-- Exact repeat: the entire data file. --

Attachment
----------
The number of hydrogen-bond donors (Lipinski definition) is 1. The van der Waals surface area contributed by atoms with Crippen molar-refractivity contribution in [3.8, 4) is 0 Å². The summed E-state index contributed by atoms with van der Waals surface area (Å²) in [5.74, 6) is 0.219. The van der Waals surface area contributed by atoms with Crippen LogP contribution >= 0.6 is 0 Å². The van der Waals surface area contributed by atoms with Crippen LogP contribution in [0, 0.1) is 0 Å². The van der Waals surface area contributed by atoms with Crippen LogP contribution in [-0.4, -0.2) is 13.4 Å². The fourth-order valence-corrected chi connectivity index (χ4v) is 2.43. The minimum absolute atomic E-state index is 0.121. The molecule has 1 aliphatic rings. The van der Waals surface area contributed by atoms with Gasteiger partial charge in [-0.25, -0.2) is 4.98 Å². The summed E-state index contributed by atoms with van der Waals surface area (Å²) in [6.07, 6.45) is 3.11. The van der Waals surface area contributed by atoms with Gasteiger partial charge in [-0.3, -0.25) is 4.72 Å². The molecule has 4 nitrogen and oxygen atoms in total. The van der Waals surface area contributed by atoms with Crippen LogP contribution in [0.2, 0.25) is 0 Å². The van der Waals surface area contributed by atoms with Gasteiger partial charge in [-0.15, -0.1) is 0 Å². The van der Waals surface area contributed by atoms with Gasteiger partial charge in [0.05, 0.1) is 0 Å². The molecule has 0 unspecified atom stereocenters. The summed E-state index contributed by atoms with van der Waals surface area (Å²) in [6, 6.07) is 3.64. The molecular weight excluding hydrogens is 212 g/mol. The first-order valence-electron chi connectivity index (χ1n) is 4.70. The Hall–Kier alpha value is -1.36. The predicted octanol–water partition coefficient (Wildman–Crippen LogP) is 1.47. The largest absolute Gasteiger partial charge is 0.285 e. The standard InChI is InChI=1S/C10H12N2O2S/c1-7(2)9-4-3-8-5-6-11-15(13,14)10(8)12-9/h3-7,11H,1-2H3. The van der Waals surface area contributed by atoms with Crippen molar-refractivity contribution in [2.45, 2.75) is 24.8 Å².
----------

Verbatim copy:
The number of hydrogen-bond donors (Lipinski definition) is 1. The van der Waals surface area contributed by atoms with Crippen molar-refractivity contribution in [3.8, 4) is 0 Å². The summed E-state index contributed by atoms with van der Waals surface area (Å²) in [5.74, 6) is 0.219. The van der Waals surface area contributed by atoms with Crippen LogP contribution >= 0.6 is 0 Å². The van der Waals surface area contributed by atoms with Crippen LogP contribution in [0, 0.1) is 0 Å². The van der Waals surface area contributed by atoms with Crippen LogP contribution in [-0.4, -0.2) is 13.4 Å². The fourth-order valence-corrected chi connectivity index (χ4v) is 2.43. The minimum absolute atomic E-state index is 0.121. The molecule has 1 aliphatic rings. The van der Waals surface area contributed by atoms with Gasteiger partial charge in [-0.25, -0.2) is 4.98 Å². The summed E-state index contributed by atoms with van der Waals surface area (Å²) in [6.07, 6.45) is 3.11. The van der Waals surface area contributed by atoms with Gasteiger partial charge in [-0.3, -0.25) is 4.72 Å². The molecule has 4 nitrogen and oxygen atoms in total. The van der Waals surface area contributed by atoms with Crippen LogP contribution in [0.2, 0.25) is 0 Å². The van der Waals surface area contributed by atoms with Gasteiger partial charge in [-0.15, -0.1) is 0 Å². The van der Waals surface area contributed by atoms with Gasteiger partial charge in [0.05, 0.1) is 0 Å². The molecule has 0 unspecified atom stereocenters. The summed E-state index contributed by atoms with van der Waals surface area (Å²) in [6, 6.07) is 3.64. The molecular weight excluding hydrogens is 212 g/mol. The first-order valence-electron chi connectivity index (χ1n) is 4.70. The Hall–Kier alpha value is -1.36. The predicted octanol–water partition coefficient (Wildman–Crippen LogP) is 1.47. The largest absolute Gasteiger partial charge is 0.285 e. The standard InChI is InChI=1S/C10H12N2O2S/c1-7(2)9-4-3-8-5-6-11-15(13,14)10(8)12-9/h3-7,11H,1-2H3. The van der Waals surface area contributed by atoms with Crippen molar-refractivity contribution in [2.45, 2.75) is 24.8 Å².